>>> class Dog(object):
...   pass
>>> fido = Dog()
>>> = "fido"
>>> fido.breed = "french bulbradoodle"
Hey, sweet. Our Dogs should have a way to exclaim stuff as well, right? Let's do that:
>>> def exclaim(obj):
...   print "my name is " + + " and I'm proud to be a " + obj.breed
>>> exclaim(fido)
my name is fido and I'm proud to be a french bulbradoodle
Nice, but now what happens if we use the same function on our Person object? Disaster!
>>> exclaim(new_guy)
Traceback (most recent call last):
  File "", line 1, in 
  File "", line 2, in exclaim
AttributeError: 'Person' object has no attribute 'breed'
When we redefined exclaim, we overwrote our old version. The new version only works with the attributes we're putting on Dog objects (like breed), not with the attributes on Person. We could solve this problem by making separate functions for both kinds of objects:
>>> def dog_exclaim(obj):
...   print "my name is " + + " and I'm proud to be a " + obj.breed
>>> def person_exclaim(obj):
...   print "my name is " + + " and I love " + obj.favorite_color
>>> dog_exclaim(fido)
my name is fido and I'm proud to be a french bulbradoodle
>>> person_exclaim(new_guy)
my name is John Q. Default and I love chartreuse
This is basically how programming got done before the object-oriented paradigm gained prominence. Separate functions to do things on different kinds of data. The problem with this solution is that it's verbose, clunky, and prone to error.

Fortunately, Python gives you a better solution to the problem! It lets you define functions inside of a class. Functions defined inside of a class (called methods) exist only for objects of that class. If we were to redefine our Person class like so:
>>> class Person(object):
...   def exclaim(self):
...     print "my name is " + + " and I love " + self.favorite_color
>>> dude = Person()
>>> = "Horatio"
>>> dude.favorite_color = "blue-green"
>>> dude.exclaim()
my name is Horatio and I love blue-green
When we write object_name.function_name(), Python translates this behind the scenes into something like "call the function function_name defined inside the class that object_name belongs to. Pass object_name to that function as the first parameter, so that the function knows what object it's operating on."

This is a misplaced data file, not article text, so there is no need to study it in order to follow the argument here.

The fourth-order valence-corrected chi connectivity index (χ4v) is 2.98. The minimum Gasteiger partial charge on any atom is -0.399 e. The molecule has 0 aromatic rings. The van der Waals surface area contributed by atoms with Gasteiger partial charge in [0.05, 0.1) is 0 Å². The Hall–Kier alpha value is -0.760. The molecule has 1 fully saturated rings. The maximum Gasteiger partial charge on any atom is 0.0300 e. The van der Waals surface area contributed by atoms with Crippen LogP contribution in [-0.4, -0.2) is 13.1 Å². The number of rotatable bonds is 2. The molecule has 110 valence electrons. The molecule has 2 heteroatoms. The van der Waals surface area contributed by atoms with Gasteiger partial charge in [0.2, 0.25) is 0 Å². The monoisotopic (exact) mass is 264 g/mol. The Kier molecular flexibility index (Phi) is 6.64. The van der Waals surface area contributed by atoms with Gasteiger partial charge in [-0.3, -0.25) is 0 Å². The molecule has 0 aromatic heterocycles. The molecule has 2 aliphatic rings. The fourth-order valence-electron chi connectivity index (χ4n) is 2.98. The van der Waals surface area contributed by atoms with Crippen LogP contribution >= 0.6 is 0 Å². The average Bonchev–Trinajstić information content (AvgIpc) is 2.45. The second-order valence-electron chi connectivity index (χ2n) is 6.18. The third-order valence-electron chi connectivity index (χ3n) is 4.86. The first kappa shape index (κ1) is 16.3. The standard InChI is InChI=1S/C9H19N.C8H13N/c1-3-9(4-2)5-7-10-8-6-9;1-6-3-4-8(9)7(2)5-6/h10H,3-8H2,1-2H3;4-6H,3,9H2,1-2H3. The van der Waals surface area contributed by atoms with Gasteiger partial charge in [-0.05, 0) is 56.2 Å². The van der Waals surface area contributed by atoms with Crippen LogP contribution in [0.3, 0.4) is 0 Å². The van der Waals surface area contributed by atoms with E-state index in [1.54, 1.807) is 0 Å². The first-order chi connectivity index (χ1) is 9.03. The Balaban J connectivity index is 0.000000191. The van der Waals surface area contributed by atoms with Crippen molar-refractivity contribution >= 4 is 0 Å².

It seems elaborate, but the advantages of this approach are manifold:
  • You don't have to have different function names for each kind of object you create
  • Functions having to do with objects are all located in the same place (in the class definition)
  • The syntax is cleaner and more explicit (object.function() communicates "call the method function on object" better than function(object))
Two other things to know:

(1) Methods can take multiple parameters. As I mentioned above, the first parameter to a method is always going to be the object that the method was called on, but the rest of the parameters work as they do in any other function. We could rewrite our Person class to incorporate a function to print out what that person's favorite color of X might be:
>>> class Person(object):
...   def exclaim(self):
...     print "my name is " + + " and I love " + self.favorite_color
...   def favorite_color_thing(self, thing):
...     print "the best " + thing + " is a " + self.favorite_color + " " + thing
>>> dude = Person()
>>> = "Horatio"
>>> dude.favorite_color = "blue-green"
>>> dude.favorite_color_thing("apple")
the best apple is a blue-green apple
(2) Python lets you define a special, weird method called __init__ in your class. Python calls this method whenever you create an object using the ClassName() syntax. Any parameters that you include inside the parentheses in the ClassName() call will be passed to this function—with, again, the object that's being operated on as the first parameter. Let's make an __init__ method for Person that lets us initialize the object when we create it:
>>> class Person(object):
...   def __init__(self, name, favorite_color):
... = name
...     self.favorite_color = favorite_color
...   def exclaim(self):
...     print "my name is " + + " and I love " + self.favorite_color
...   def favorite_color_thing(self, thing):
...     print "the best " + thing + " is a " + self.favorite_color + " " + thing
>>> dude = Person('Dr. Tim Obtuse', 'orangish')
>>> dude.exclaim()
my name is Dr. Tim Obtuse and I love orangish
>>> dude.favorite_color_thing("hovercraft")
the best hovercraft is a orangish hovercraft
Hope that helps a little bit...?
posted by aparrish at 1:33 PM on April 6, 2012 [2 favorites]

So, you don't *have* to use classes and functions. I rewrote your program without them. So why bother? In this program, you really don't need them. But as programs get more complicated, they really help.

You actually understand functions already, and are already using them. Part of your code is:

spaced = raw_input("h or d? ")
spaced = spaced.lower()

So what does the second line do? It calls a function that converts the user input to lower case. You don't care how it does it, it isn't relevant to what you're doing, you just want it to work. So calling that function is easier than processing it yourself, it saves you time, and it makes your code more readable. I think you're just confusing yourself because you are the one writing the functions for this one.